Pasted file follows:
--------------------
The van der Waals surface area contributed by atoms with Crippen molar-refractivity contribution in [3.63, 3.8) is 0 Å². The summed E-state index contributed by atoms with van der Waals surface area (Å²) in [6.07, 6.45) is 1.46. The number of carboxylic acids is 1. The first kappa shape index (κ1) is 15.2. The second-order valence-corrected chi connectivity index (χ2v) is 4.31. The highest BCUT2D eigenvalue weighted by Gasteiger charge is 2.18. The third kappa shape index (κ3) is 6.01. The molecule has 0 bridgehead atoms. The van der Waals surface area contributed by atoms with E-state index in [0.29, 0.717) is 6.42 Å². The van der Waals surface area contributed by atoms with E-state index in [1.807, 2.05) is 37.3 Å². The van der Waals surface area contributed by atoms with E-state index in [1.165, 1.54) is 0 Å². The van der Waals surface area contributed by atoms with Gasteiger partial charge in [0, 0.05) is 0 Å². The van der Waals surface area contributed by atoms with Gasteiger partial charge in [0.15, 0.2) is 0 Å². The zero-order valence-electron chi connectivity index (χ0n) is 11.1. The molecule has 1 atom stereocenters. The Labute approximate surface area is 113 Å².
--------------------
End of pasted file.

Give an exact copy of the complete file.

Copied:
The van der Waals surface area contributed by atoms with Crippen molar-refractivity contribution in [3.63, 3.8) is 0 Å². The summed E-state index contributed by atoms with van der Waals surface area (Å²) in [6.07, 6.45) is 1.46. The number of carboxylic acids is 1. The first kappa shape index (κ1) is 15.2. The second-order valence-corrected chi connectivity index (χ2v) is 4.31. The highest BCUT2D eigenvalue weighted by Gasteiger charge is 2.18. The third kappa shape index (κ3) is 6.01. The molecule has 0 bridgehead atoms. The van der Waals surface area contributed by atoms with E-state index in [0.29, 0.717) is 6.42 Å². The van der Waals surface area contributed by atoms with E-state index in [1.807, 2.05) is 37.3 Å². The van der Waals surface area contributed by atoms with E-state index in [1.165, 1.54) is 0 Å². The van der Waals surface area contributed by atoms with Gasteiger partial charge in [0, 0.05) is 0 Å². The van der Waals surface area contributed by atoms with Gasteiger partial charge in [0.15, 0.2) is 0 Å². The zero-order valence-electron chi connectivity index (χ0n) is 11.1. The molecule has 1 atom stereocenters. The Labute approximate surface area is 113 Å².